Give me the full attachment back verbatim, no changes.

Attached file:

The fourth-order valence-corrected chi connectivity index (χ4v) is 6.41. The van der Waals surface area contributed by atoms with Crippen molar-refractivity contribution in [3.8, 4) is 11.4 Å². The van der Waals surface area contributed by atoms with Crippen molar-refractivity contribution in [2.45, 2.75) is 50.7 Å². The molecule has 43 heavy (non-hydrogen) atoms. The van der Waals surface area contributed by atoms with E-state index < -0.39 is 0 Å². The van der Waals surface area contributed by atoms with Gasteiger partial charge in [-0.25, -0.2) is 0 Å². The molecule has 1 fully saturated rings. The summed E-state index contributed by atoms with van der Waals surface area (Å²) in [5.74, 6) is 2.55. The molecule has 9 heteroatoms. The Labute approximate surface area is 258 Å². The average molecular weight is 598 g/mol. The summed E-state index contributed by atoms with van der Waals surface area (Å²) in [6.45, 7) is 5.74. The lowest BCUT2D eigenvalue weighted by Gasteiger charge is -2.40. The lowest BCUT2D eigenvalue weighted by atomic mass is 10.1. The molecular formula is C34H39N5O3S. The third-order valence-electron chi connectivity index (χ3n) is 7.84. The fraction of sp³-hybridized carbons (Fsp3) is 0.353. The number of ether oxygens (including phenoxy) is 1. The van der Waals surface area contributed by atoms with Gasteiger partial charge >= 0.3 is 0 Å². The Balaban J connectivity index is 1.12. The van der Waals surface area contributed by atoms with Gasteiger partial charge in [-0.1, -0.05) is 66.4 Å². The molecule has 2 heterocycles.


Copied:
The fourth-order valence-corrected chi connectivity index (χ4v) is 6.41. The van der Waals surface area contributed by atoms with Crippen molar-refractivity contribution in [3.8, 4) is 11.4 Å². The van der Waals surface area contributed by atoms with Crippen molar-refractivity contribution in [2.45, 2.75) is 50.7 Å². The molecule has 43 heavy (non-hydrogen) atoms. The van der Waals surface area contributed by atoms with E-state index < -0.39 is 0 Å². The van der Waals surface area contributed by atoms with Gasteiger partial charge in [-0.25, -0.2) is 0 Å². The molecule has 1 fully saturated rings. The summed E-state index contributed by atoms with van der Waals surface area (Å²) in [5.74, 6) is 2.55. The molecule has 9 heteroatoms. The Labute approximate surface area is 258 Å². The average molecular weight is 598 g/mol. The summed E-state index contributed by atoms with van der Waals surface area (Å²) in [6.45, 7) is 5.74. The lowest BCUT2D eigenvalue weighted by Gasteiger charge is -2.40. The lowest BCUT2D eigenvalue weighted by atomic mass is 10.1. The molecular formula is C34H39N5O3S. The third-order valence-electron chi connectivity index (χ3n) is 7.84. The fraction of sp³-hybridized carbons (Fsp3) is 0.353. The number of ether oxygens (including phenoxy) is 1. The van der Waals surface area contributed by atoms with Gasteiger partial charge >= 0.3 is 0 Å². The Balaban J connectivity index is 1.12. The van der Waals surface area contributed by atoms with Gasteiger partial charge in [-0.1, -0.05) is 66.4 Å². The molecule has 2 heterocycles.